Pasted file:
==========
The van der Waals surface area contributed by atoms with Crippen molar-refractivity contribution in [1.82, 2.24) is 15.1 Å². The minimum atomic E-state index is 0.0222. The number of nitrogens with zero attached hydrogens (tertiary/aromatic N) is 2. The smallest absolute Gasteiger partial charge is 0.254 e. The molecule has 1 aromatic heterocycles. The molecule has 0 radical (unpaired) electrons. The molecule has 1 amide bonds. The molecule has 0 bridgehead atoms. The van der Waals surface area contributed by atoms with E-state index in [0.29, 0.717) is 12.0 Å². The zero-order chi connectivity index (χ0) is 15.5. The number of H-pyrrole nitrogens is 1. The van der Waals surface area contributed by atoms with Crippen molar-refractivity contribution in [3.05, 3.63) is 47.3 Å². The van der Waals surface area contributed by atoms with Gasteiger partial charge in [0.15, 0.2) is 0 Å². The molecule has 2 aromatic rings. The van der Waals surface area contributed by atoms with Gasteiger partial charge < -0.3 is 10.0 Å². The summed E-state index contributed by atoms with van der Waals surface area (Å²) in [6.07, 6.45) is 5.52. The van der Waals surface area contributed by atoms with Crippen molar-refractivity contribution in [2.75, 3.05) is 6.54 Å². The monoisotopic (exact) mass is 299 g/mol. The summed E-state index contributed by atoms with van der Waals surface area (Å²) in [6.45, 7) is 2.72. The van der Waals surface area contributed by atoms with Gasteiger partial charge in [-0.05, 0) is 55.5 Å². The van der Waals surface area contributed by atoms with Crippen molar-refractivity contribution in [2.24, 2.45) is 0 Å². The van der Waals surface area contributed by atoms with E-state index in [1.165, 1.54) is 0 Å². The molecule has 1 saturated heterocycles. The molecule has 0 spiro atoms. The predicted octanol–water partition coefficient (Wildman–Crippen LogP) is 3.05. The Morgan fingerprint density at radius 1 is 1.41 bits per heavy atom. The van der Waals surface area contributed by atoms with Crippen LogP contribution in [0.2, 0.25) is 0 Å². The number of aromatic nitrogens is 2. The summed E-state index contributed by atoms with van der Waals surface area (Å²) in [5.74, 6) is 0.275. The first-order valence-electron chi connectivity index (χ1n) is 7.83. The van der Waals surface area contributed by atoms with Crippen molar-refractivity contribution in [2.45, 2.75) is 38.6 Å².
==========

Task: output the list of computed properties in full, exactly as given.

The van der Waals surface area contributed by atoms with Crippen molar-refractivity contribution in [1.82, 2.24) is 15.1 Å². The minimum atomic E-state index is 0.0222. The number of nitrogens with zero attached hydrogens (tertiary/aromatic N) is 2. The smallest absolute Gasteiger partial charge is 0.254 e. The molecule has 1 aromatic heterocycles. The molecule has 0 radical (unpaired) electrons. The molecule has 1 amide bonds. The molecule has 0 bridgehead atoms. The van der Waals surface area contributed by atoms with E-state index in [0.29, 0.717) is 12.0 Å². The zero-order chi connectivity index (χ0) is 15.5. The number of H-pyrrole nitrogens is 1. The van der Waals surface area contributed by atoms with Crippen molar-refractivity contribution in [3.05, 3.63) is 47.3 Å². The van der Waals surface area contributed by atoms with Gasteiger partial charge in [0.15, 0.2) is 0 Å². The molecule has 2 aromatic rings. The van der Waals surface area contributed by atoms with Gasteiger partial charge < -0.3 is 10.0 Å². The summed E-state index contributed by atoms with van der Waals surface area (Å²) in [6.07, 6.45) is 5.52. The van der Waals surface area contributed by atoms with Crippen molar-refractivity contribution in [2.75, 3.05) is 6.54 Å². The monoisotopic (exact) mass is 299 g/mol. The summed E-state index contributed by atoms with van der Waals surface area (Å²) in [6.45, 7) is 2.72. The van der Waals surface area contributed by atoms with Gasteiger partial charge in [-0.05, 0) is 55.5 Å². The van der Waals surface area contributed by atoms with Crippen molar-refractivity contribution in [2.24, 2.45) is 0 Å². The van der Waals surface area contributed by atoms with E-state index in [1.165, 1.54) is 0 Å². The molecule has 1 saturated heterocycles. The molecule has 0 spiro atoms. The predicted octanol–water partition coefficient (Wildman–Crippen LogP) is 3.05. The Morgan fingerprint density at radius 1 is 1.41 bits per heavy atom. The van der Waals surface area contributed by atoms with Crippen LogP contribution in [0.2, 0.25) is 0 Å². The number of aromatic nitrogens is 2. The summed E-state index contributed by atoms with van der Waals surface area (Å²) in [5.74, 6) is 0.275. The first-order valence-electron chi connectivity index (χ1n) is 7.83. The van der Waals surface area contributed by atoms with Crippen molar-refractivity contribution in [2.45, 2.75) is 38.6 Å².